In front of a crowd unofficially estimated at more than 3,000 people Sunday night in Westlake Park, Lt. Gov Cyrus Habib joined officials Governor Jay Inslee, Rep. Pramila Jayapal, and Mayor Ed Murray in criticizing the Trump order that attempted to bar citizens from seven Muslim-majority countries from entering the United States for the next 90 days.

“Nobody loves this country like the people who leave everything behind to earn their place in this country,” said Habib whose parents immigrated to the United States from Iran.

Habib called Trump’s executive order an “executive dis-order.” Continue reading

Seven candidates file for Seattle City Council Position 8 race

No incumbent and Seattle’s new Democracy Voucher program has drawn seven candidates to the race for the at-large City Council Position 8 so far.

In November, Jon Grant, former director of the Tenants Union, announced his bid for the seat left open by longtime council member Tim Burgess’s impending retirement. Since then notable others have decided to vie for the job. Among them are Mac McGregor, a gender, diversity, and sex educator, activist, speaker, and coach, Teresa Mosqueda, political director for the Washington State Labor Council, and Sheley Secrest, local NAACP vice president.

10660100_10204351737221066_5828433409770086078_nMac McGregor
McGregor served on the Seattle LGBTQ Commission from 2011 to 2016. As The Gender Sensei, McGregor offers classes on self-defense, martial arts, and Tai-chi wellness. He is also a professional life coach, personal trainer, motivational speaker, and educates and trains groups on diversity and sensitivity, according to his website.

The Beacon Hill resident moved to Seattle from the Bible Belt in 2008.

“Even though there’re so many things we do right in Seattle, and we’re a progressive city in so many ways, we can do better,” McGregor told CHS. Continue reading

‘We will fight’ — Seattle leaders respond to Trump’s immigration order

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Facebook emoji were flying as González, Chief O’Toole, Mayor Murray, and others spoke in an address from City Hall’s steps broadcast to an audience of around 1,000 on Facebook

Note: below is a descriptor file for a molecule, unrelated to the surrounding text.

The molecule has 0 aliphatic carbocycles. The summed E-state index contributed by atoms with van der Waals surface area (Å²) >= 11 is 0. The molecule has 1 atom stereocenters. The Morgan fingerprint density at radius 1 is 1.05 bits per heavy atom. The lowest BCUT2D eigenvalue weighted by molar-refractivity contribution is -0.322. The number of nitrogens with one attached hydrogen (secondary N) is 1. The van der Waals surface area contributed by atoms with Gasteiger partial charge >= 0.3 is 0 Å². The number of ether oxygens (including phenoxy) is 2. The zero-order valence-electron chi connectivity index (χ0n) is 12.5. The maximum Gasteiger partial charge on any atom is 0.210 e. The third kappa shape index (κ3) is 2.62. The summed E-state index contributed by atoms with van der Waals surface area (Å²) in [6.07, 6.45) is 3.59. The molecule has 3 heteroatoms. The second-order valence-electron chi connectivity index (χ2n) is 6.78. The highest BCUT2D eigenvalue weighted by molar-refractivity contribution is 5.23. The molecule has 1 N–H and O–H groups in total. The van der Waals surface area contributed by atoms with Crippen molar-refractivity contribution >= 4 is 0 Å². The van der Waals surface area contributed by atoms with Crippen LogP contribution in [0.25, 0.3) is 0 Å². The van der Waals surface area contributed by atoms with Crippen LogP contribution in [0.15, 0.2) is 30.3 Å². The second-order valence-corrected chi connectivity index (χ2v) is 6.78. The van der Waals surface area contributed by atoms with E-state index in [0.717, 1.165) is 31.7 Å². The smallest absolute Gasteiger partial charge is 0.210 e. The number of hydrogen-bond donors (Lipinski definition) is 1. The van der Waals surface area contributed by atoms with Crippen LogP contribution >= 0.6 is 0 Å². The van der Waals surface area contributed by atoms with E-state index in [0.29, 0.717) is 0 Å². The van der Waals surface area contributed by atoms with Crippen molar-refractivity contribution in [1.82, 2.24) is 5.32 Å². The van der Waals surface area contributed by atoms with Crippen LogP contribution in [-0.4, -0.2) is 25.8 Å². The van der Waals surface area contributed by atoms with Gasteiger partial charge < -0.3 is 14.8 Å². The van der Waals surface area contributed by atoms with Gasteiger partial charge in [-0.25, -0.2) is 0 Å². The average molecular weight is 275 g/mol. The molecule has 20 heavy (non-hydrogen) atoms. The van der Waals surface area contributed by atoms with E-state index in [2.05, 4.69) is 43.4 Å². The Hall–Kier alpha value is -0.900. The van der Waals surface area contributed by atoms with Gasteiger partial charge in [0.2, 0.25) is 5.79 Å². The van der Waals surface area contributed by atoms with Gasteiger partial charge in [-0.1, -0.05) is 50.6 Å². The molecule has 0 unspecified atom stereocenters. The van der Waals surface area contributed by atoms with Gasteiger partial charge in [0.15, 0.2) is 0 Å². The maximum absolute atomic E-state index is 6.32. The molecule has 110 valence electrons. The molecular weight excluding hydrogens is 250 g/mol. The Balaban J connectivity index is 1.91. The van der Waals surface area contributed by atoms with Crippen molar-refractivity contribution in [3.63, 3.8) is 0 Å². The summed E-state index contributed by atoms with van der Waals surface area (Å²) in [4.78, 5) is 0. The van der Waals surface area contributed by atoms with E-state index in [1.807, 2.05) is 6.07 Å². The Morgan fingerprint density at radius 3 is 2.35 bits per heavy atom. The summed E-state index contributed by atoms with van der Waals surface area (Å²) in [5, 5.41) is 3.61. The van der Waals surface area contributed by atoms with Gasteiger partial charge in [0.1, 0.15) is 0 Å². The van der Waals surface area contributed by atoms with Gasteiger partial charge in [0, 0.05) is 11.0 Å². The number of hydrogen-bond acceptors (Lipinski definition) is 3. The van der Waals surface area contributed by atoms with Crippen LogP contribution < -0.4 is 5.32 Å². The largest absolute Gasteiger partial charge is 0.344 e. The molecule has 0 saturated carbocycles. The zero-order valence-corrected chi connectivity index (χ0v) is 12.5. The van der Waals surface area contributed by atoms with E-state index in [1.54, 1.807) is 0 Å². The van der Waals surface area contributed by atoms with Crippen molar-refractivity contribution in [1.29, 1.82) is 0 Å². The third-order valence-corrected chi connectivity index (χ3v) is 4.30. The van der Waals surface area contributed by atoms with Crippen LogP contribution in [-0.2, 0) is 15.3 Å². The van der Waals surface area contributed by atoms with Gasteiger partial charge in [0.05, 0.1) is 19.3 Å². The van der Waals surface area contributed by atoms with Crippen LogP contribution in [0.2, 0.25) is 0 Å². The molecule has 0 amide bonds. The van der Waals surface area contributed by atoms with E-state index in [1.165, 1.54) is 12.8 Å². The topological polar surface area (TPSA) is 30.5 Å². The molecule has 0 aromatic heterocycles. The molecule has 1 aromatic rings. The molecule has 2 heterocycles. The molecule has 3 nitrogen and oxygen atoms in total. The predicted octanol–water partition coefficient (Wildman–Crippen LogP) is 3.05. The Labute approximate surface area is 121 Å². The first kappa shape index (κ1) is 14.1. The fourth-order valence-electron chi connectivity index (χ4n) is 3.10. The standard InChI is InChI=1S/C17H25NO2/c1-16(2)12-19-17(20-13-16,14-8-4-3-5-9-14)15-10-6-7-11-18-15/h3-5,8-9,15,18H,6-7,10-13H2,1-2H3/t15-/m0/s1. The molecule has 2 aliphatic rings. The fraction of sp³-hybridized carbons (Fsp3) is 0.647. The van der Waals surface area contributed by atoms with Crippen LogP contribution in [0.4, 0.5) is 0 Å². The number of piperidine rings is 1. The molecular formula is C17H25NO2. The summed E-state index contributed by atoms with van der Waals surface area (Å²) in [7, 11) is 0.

screen-shot-2017-01-25-at-1-58-16-pm screen-shot-2017-01-25-at-1-50-54-pmNobody punched a Nazi but Seattle City Council member and the daughter of a family of immigrants Lorena González vowed Wednesday to help lead her city to push back on President Donald Trump’s executive order on immigration.

“We will fight,” González said Wednesday afternoon on the steps of Seattle’s City Hall.

Earlier in the day, Trump unleashed the new executive order setting the groundwork for his pet Mexican border wall project and for cutting federal grants to so-called sanctuary cities, his latest blast in a first week in office marked by preliminary attacks on undocumented immigrants, civil rights, women’s health, the Affordable Care Act, and the environment.

Mayor Ed Murray Wednesday called the order the “darkest day of immigration history in America” since the Japanese internment during World War II.

“The executive orders are counter to our constitution and a threat to this city’s values,” Murray said. Continue reading

Sawant wants to strengthen Seattle’s laws against warrantless surveillance

One of the ATF cameras installed along 23rd Ave. (Photo: CHS)

One of the ATF cameras installed along 23rd Ave. (Photo: CHS)

With renewed concerns about the reach of the federal government’s surveillance, the chair of Seattle City Council’s Energy and Environment Committee wants to strengthen the city’s laws when it comes to warrantless cameras on City of Seattle property and assets like Seattle City Light’s utility poles.

“At least I think that the members of the public agree that Seattle must stand up to any kind of big brother idea, and also I would like for the city to protect its residents without having any real expectations for cooperation from federal agencies,” District 3 representative and committee chair Kshama Sawant said.

“I don’t think we should expect that in normal circumstances, certainly, we should not expect that from a Trump administration.” Continue reading